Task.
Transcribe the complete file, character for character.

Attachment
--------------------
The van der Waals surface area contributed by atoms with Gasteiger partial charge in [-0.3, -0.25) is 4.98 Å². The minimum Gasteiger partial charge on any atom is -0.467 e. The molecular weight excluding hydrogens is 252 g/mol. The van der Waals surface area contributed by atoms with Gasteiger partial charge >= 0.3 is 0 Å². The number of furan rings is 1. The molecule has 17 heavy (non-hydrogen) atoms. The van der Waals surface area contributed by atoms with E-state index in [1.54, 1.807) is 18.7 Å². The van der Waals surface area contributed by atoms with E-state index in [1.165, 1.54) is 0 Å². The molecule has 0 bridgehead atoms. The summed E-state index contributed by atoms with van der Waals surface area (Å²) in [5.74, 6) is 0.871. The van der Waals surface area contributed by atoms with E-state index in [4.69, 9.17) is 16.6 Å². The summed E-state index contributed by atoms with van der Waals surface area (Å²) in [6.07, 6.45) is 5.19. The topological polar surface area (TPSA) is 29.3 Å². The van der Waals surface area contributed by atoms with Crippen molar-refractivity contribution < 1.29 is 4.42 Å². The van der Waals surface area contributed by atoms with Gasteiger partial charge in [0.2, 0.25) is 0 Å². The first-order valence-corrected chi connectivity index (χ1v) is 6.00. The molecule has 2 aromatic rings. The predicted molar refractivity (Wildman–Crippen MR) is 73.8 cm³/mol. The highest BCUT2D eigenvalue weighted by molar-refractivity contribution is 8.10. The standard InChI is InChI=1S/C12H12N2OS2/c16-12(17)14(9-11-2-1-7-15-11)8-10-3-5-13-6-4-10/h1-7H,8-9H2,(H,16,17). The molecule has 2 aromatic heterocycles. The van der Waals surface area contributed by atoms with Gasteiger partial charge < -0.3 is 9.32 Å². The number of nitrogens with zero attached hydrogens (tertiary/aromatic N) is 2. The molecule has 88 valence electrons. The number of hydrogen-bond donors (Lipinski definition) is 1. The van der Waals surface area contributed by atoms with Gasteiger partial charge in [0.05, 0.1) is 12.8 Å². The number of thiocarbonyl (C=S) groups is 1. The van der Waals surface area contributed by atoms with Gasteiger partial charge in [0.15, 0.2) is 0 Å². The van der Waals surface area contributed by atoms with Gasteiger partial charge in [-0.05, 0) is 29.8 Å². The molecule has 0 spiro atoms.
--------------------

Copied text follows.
The van der Waals surface area contributed by atoms with Gasteiger partial charge in [-0.3, -0.25) is 4.98 Å². The minimum Gasteiger partial charge on any atom is -0.467 e. The molecular weight excluding hydrogens is 252 g/mol. The van der Waals surface area contributed by atoms with Gasteiger partial charge >= 0.3 is 0 Å². The number of furan rings is 1. The molecule has 17 heavy (non-hydrogen) atoms. The van der Waals surface area contributed by atoms with E-state index in [1.54, 1.807) is 18.7 Å². The van der Waals surface area contributed by atoms with E-state index in [1.165, 1.54) is 0 Å². The molecule has 0 bridgehead atoms. The summed E-state index contributed by atoms with van der Waals surface area (Å²) in [5.74, 6) is 0.871. The van der Waals surface area contributed by atoms with E-state index in [4.69, 9.17) is 16.6 Å². The summed E-state index contributed by atoms with van der Waals surface area (Å²) in [6.07, 6.45) is 5.19. The topological polar surface area (TPSA) is 29.3 Å². The van der Waals surface area contributed by atoms with Crippen molar-refractivity contribution < 1.29 is 4.42 Å². The van der Waals surface area contributed by atoms with Gasteiger partial charge in [0.2, 0.25) is 0 Å². The first-order valence-corrected chi connectivity index (χ1v) is 6.00. The molecule has 2 aromatic rings. The predicted molar refractivity (Wildman–Crippen MR) is 73.8 cm³/mol. The highest BCUT2D eigenvalue weighted by molar-refractivity contribution is 8.10. The standard InChI is InChI=1S/C12H12N2OS2/c16-12(17)14(9-11-2-1-7-15-11)8-10-3-5-13-6-4-10/h1-7H,8-9H2,(H,16,17). The molecule has 2 aromatic heterocycles. The van der Waals surface area contributed by atoms with Gasteiger partial charge < -0.3 is 9.32 Å². The number of nitrogens with zero attached hydrogens (tertiary/aromatic N) is 2. The molecule has 88 valence electrons. The number of hydrogen-bond donors (Lipinski definition) is 1. The van der Waals surface area contributed by atoms with Gasteiger partial charge in [0.05, 0.1) is 12.8 Å². The number of thiocarbonyl (C=S) groups is 1. The van der Waals surface area contributed by atoms with Gasteiger partial charge in [0.15, 0.2) is 0 Å². The van der Waals surface area contributed by atoms with Gasteiger partial charge in [-0.05, 0) is 29.8 Å². The molecule has 0 spiro atoms.